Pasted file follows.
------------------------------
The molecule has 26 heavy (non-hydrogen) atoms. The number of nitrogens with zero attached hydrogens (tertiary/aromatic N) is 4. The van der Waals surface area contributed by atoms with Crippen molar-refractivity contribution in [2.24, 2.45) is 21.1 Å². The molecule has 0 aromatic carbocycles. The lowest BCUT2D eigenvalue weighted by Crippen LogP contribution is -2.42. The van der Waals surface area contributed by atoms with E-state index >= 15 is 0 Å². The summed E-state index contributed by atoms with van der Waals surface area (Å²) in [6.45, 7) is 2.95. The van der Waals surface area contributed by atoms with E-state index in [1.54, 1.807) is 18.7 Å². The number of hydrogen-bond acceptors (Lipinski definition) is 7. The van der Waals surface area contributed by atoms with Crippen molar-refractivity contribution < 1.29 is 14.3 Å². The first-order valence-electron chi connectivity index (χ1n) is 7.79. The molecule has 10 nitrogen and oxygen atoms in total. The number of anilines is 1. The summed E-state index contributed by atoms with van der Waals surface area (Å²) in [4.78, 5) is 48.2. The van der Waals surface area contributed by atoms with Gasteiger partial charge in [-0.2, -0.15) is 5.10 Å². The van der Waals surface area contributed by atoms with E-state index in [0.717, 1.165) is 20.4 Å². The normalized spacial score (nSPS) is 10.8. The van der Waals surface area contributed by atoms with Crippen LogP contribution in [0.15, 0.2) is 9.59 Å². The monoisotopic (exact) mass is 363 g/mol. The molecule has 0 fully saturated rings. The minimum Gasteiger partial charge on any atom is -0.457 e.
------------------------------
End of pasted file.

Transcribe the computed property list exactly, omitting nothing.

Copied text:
The molecule has 26 heavy (non-hydrogen) atoms. The number of nitrogens with zero attached hydrogens (tertiary/aromatic N) is 4. The van der Waals surface area contributed by atoms with Crippen molar-refractivity contribution in [2.24, 2.45) is 21.1 Å². The molecule has 0 aromatic carbocycles. The lowest BCUT2D eigenvalue weighted by Crippen LogP contribution is -2.42. The van der Waals surface area contributed by atoms with E-state index >= 15 is 0 Å². The summed E-state index contributed by atoms with van der Waals surface area (Å²) in [6.45, 7) is 2.95. The van der Waals surface area contributed by atoms with E-state index in [1.54, 1.807) is 18.7 Å². The number of hydrogen-bond acceptors (Lipinski definition) is 7. The van der Waals surface area contributed by atoms with Crippen molar-refractivity contribution < 1.29 is 14.3 Å². The first-order valence-electron chi connectivity index (χ1n) is 7.79. The molecule has 10 nitrogen and oxygen atoms in total. The number of anilines is 1. The summed E-state index contributed by atoms with van der Waals surface area (Å²) in [4.78, 5) is 48.2. The van der Waals surface area contributed by atoms with Gasteiger partial charge in [-0.2, -0.15) is 5.10 Å². The van der Waals surface area contributed by atoms with E-state index in [0.717, 1.165) is 20.4 Å². The normalized spacial score (nSPS) is 10.8. The van der Waals surface area contributed by atoms with Crippen LogP contribution in [0.15, 0.2) is 9.59 Å². The monoisotopic (exact) mass is 363 g/mol. The molecule has 0 fully saturated rings. The minimum Gasteiger partial charge on any atom is -0.457 e.